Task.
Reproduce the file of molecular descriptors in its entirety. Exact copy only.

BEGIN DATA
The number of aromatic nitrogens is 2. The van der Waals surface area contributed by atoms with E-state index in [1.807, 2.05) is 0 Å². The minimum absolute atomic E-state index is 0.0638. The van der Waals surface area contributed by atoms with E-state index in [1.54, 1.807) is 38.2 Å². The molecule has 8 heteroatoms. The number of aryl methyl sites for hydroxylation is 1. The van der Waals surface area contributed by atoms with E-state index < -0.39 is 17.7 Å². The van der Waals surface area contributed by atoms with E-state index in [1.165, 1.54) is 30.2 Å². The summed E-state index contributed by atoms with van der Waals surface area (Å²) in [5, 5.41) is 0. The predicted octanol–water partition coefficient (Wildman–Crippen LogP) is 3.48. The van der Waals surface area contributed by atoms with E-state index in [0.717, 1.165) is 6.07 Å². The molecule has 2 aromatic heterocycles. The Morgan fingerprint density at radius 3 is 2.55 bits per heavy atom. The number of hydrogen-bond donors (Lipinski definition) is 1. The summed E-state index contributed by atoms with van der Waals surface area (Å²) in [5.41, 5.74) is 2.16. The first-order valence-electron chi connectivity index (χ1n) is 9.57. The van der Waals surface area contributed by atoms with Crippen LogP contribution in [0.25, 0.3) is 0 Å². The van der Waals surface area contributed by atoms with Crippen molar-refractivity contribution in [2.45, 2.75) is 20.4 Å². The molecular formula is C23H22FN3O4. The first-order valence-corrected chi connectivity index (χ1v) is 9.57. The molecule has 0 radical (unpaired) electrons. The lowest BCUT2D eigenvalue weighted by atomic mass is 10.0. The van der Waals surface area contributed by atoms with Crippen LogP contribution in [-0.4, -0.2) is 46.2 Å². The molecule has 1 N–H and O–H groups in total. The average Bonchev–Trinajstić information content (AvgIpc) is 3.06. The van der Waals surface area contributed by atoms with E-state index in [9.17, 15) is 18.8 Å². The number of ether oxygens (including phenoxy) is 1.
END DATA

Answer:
The number of aromatic nitrogens is 2. The van der Waals surface area contributed by atoms with E-state index in [1.807, 2.05) is 0 Å². The minimum absolute atomic E-state index is 0.0638. The van der Waals surface area contributed by atoms with E-state index in [1.54, 1.807) is 38.2 Å². The molecule has 8 heteroatoms. The number of aryl methyl sites for hydroxylation is 1. The van der Waals surface area contributed by atoms with E-state index < -0.39 is 17.7 Å². The van der Waals surface area contributed by atoms with E-state index in [1.165, 1.54) is 30.2 Å². The summed E-state index contributed by atoms with van der Waals surface area (Å²) in [5, 5.41) is 0. The predicted octanol–water partition coefficient (Wildman–Crippen LogP) is 3.48. The van der Waals surface area contributed by atoms with E-state index in [0.717, 1.165) is 6.07 Å². The molecule has 2 aromatic heterocycles. The Morgan fingerprint density at radius 3 is 2.55 bits per heavy atom. The number of hydrogen-bond donors (Lipinski definition) is 1. The summed E-state index contributed by atoms with van der Waals surface area (Å²) in [5.41, 5.74) is 2.16. The first-order valence-electron chi connectivity index (χ1n) is 9.57. The van der Waals surface area contributed by atoms with Crippen LogP contribution in [0.25, 0.3) is 0 Å². The van der Waals surface area contributed by atoms with Crippen molar-refractivity contribution in [2.45, 2.75) is 20.4 Å². The molecular formula is C23H22FN3O4. The first-order valence-corrected chi connectivity index (χ1v) is 9.57. The molecule has 0 radical (unpaired) electrons. The lowest BCUT2D eigenvalue weighted by atomic mass is 10.0. The van der Waals surface area contributed by atoms with Crippen LogP contribution in [-0.4, -0.2) is 46.2 Å². The molecule has 1 N–H and O–H groups in total. The average Bonchev–Trinajstić information content (AvgIpc) is 3.06. The van der Waals surface area contributed by atoms with E-state index in [9.17, 15) is 18.8 Å². The number of ether oxygens (including phenoxy) is 1.